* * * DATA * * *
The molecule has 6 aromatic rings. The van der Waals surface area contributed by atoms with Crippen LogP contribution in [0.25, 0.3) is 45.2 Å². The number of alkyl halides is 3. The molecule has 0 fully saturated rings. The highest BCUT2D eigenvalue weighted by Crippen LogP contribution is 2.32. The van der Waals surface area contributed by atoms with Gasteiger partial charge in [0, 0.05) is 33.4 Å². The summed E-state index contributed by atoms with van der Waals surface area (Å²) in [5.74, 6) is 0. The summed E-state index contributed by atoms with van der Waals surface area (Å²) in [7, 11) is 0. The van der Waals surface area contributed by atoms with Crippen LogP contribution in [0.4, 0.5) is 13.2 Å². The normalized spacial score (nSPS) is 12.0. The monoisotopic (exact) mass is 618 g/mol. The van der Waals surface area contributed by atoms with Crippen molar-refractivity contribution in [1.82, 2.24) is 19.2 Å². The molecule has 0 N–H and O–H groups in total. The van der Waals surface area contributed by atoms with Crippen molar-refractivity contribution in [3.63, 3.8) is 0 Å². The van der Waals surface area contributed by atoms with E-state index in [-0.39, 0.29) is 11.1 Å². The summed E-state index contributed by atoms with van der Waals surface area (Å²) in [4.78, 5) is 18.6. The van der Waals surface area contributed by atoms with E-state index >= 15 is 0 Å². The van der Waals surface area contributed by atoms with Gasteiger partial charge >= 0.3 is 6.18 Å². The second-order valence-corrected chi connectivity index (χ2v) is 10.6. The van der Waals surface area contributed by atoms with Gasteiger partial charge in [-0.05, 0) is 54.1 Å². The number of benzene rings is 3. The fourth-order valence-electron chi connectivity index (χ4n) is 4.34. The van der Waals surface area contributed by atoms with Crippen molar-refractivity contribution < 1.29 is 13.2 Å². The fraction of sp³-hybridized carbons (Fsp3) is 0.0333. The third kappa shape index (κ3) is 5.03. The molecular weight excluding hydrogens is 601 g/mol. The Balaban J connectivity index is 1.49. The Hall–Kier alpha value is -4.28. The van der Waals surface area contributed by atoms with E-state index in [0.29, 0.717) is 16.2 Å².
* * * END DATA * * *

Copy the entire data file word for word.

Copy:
The molecule has 6 aromatic rings. The van der Waals surface area contributed by atoms with Crippen LogP contribution in [0.25, 0.3) is 45.2 Å². The number of alkyl halides is 3. The molecule has 0 fully saturated rings. The highest BCUT2D eigenvalue weighted by Crippen LogP contribution is 2.32. The van der Waals surface area contributed by atoms with Gasteiger partial charge in [0, 0.05) is 33.4 Å². The summed E-state index contributed by atoms with van der Waals surface area (Å²) in [5.74, 6) is 0. The summed E-state index contributed by atoms with van der Waals surface area (Å²) in [7, 11) is 0. The van der Waals surface area contributed by atoms with Crippen LogP contribution in [0.4, 0.5) is 13.2 Å². The normalized spacial score (nSPS) is 12.0. The monoisotopic (exact) mass is 618 g/mol. The van der Waals surface area contributed by atoms with Crippen molar-refractivity contribution in [1.82, 2.24) is 19.2 Å². The molecule has 0 N–H and O–H groups in total. The van der Waals surface area contributed by atoms with Crippen molar-refractivity contribution in [3.63, 3.8) is 0 Å². The van der Waals surface area contributed by atoms with E-state index in [-0.39, 0.29) is 11.1 Å². The summed E-state index contributed by atoms with van der Waals surface area (Å²) in [4.78, 5) is 18.6. The van der Waals surface area contributed by atoms with E-state index >= 15 is 0 Å². The van der Waals surface area contributed by atoms with Gasteiger partial charge >= 0.3 is 6.18 Å². The second-order valence-corrected chi connectivity index (χ2v) is 10.6. The van der Waals surface area contributed by atoms with Gasteiger partial charge in [-0.05, 0) is 54.1 Å². The number of benzene rings is 3. The fourth-order valence-electron chi connectivity index (χ4n) is 4.34. The van der Waals surface area contributed by atoms with Crippen molar-refractivity contribution < 1.29 is 13.2 Å². The fraction of sp³-hybridized carbons (Fsp3) is 0.0333. The third kappa shape index (κ3) is 5.03. The molecular weight excluding hydrogens is 601 g/mol. The Balaban J connectivity index is 1.49. The Hall–Kier alpha value is -4.28. The van der Waals surface area contributed by atoms with E-state index in [0.29, 0.717) is 16.2 Å².